The Men of the Great Assembly added two berakhot before and two after the recitation of Shema. The first, Ha-ma’ariv Aravim, praises God for the changing times. The second, Ahavat Olam, praises God for loving Israel and giving us the Torah. The third, Emet Ve-emuna, praises God as our Redeemer. In the fourth berakha, Hashkiveinu, we ask God to protect us at night and watch over us when we sleep. Hence, Birkhot Keri’at Shema are comprised of seven blessings, three in Shaĥarit and four in Ma’ariv. Y. Berakhot 1:5 states that they were instituted based on the verse “Sheva ba-yom hilaltikha” (“I praise You seven times daily”) (Tehilim 119:164; see above, 16:12).

Since the mitzvot of Keri’at Shema, the recitation of its berakhot, and mentioning the Exodus are all time-bound commandments, women are exempt from them (see above, 16:3). The time for Shema begins at tzeit ha-kokhavim and lasts until ĥatzot (halakhic midnight). Be-di’avad, Shema may be recited with its berakhot until dawn. 1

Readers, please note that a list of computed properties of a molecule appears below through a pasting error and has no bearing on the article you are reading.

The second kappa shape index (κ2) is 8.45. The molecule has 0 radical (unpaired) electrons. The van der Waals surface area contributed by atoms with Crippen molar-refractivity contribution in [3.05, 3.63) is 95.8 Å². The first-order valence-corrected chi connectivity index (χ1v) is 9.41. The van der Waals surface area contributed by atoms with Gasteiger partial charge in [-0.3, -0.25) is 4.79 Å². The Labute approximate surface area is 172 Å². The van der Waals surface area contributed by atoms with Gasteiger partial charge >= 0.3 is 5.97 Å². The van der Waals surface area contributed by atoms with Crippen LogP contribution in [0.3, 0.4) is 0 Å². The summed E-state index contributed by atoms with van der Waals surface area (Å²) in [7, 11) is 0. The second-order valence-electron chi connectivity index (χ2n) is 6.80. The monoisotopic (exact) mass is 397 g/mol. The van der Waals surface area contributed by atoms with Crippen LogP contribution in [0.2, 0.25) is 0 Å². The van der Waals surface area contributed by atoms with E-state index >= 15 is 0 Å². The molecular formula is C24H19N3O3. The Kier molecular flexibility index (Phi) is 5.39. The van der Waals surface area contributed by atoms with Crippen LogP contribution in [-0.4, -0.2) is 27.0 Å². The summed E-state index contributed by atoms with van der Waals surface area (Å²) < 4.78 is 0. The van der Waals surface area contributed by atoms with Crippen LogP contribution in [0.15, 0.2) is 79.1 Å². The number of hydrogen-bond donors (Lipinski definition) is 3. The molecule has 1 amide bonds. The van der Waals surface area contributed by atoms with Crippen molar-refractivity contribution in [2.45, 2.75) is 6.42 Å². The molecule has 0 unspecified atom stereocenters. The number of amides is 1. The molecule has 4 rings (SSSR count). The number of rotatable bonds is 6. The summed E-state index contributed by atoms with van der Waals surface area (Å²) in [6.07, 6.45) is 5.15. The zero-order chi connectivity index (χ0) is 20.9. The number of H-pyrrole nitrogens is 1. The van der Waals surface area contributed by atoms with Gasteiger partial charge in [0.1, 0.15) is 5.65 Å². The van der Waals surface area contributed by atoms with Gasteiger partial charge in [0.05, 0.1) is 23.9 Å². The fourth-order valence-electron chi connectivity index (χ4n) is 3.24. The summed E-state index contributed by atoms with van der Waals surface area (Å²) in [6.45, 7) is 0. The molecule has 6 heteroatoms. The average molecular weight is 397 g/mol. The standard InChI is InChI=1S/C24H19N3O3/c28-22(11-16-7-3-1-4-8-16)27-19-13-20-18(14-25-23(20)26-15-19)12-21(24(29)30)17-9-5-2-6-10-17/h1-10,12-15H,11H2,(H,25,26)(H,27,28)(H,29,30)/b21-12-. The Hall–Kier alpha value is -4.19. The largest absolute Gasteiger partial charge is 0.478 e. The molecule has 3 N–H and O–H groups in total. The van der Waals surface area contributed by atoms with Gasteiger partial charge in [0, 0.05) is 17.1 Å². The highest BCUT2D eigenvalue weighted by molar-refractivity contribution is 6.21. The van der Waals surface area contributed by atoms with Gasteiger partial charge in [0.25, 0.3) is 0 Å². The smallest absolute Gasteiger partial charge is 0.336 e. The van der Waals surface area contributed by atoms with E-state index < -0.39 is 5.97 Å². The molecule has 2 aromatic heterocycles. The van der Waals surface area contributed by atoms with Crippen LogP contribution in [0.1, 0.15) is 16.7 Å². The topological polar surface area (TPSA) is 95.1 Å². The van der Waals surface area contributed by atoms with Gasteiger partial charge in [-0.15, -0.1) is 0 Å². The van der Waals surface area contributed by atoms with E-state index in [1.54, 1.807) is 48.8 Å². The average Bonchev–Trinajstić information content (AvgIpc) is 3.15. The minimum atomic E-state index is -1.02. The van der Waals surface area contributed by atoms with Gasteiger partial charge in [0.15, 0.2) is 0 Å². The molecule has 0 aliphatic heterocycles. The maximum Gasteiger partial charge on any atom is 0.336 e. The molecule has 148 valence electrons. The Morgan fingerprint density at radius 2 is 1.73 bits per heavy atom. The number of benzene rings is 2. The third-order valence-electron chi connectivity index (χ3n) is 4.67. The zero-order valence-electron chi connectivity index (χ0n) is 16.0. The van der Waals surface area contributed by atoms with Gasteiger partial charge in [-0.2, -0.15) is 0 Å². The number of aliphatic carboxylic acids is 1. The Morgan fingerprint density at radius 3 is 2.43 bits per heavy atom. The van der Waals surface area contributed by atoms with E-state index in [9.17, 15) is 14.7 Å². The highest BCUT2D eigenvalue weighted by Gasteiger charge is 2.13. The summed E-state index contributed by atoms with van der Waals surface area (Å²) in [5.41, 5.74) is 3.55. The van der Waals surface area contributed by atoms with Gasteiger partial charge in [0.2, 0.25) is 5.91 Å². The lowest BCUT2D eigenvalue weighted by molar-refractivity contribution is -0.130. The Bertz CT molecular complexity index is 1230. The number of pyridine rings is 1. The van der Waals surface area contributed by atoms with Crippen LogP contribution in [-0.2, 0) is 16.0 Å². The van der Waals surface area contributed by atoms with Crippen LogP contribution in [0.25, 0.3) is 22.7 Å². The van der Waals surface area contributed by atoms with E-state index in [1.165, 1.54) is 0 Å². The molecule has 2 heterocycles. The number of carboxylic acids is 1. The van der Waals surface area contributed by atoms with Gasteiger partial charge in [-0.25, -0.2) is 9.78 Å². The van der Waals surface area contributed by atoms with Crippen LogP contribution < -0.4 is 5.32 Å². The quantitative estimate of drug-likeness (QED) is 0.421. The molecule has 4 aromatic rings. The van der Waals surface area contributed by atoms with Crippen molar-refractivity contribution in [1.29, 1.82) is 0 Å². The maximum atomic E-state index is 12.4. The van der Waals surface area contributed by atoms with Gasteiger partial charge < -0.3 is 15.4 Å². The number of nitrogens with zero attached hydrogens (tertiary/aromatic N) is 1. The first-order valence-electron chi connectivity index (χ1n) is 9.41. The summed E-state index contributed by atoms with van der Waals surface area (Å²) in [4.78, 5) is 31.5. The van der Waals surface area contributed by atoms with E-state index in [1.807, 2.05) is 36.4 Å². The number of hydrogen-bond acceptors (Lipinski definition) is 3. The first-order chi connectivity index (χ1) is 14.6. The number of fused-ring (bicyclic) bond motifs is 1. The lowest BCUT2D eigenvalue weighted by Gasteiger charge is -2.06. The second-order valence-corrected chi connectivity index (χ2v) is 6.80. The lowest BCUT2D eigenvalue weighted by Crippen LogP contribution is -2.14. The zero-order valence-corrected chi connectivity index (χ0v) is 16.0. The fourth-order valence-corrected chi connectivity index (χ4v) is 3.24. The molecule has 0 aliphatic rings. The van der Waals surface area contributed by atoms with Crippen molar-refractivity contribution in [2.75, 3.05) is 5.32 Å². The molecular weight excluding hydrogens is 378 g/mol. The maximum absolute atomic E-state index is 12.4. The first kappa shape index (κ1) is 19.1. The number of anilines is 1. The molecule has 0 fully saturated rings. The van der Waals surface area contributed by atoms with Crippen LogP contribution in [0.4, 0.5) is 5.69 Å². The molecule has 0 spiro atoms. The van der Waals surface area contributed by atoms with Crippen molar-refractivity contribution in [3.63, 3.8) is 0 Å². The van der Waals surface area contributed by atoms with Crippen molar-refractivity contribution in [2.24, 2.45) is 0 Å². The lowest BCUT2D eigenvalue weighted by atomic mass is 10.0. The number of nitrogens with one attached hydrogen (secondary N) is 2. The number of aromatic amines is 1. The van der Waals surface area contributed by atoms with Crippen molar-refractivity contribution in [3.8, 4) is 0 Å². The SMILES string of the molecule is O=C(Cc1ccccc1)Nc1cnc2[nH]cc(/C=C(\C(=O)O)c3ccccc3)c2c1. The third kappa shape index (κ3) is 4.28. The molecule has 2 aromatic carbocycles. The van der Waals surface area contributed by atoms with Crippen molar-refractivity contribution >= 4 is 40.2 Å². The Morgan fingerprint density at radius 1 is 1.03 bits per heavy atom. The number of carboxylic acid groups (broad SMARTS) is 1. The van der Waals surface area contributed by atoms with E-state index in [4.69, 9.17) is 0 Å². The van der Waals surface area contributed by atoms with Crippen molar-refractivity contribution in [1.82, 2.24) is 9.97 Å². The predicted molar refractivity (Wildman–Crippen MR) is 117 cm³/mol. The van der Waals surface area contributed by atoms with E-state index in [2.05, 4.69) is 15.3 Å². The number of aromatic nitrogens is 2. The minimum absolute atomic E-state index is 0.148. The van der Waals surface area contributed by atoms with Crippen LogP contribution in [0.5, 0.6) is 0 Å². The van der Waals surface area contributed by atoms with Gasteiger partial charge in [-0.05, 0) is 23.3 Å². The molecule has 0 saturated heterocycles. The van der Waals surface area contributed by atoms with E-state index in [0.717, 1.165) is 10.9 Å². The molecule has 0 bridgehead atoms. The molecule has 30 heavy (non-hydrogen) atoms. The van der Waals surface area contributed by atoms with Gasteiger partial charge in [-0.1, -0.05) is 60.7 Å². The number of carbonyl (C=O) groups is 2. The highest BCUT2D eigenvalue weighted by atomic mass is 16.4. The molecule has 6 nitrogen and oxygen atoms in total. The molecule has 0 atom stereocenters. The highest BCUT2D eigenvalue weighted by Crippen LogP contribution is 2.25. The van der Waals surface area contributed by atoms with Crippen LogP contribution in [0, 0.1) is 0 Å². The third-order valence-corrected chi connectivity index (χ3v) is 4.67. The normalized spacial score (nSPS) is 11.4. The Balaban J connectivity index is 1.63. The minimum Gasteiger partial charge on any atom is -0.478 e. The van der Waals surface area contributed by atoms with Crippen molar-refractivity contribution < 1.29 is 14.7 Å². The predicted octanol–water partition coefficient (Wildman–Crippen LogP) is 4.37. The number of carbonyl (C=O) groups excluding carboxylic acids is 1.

Although women are exempt from positive time-bound commandments, one who wishes to voluntarily fulfill them is credited for it. Since women regularly recite the first paragraph of Shema before going to sleep as part of a prayer for protection, it is best that while saying it she has in mind to fulfill the mitzva of Keri’at Shema as well, thus performing the nighttime mitzva of Shema.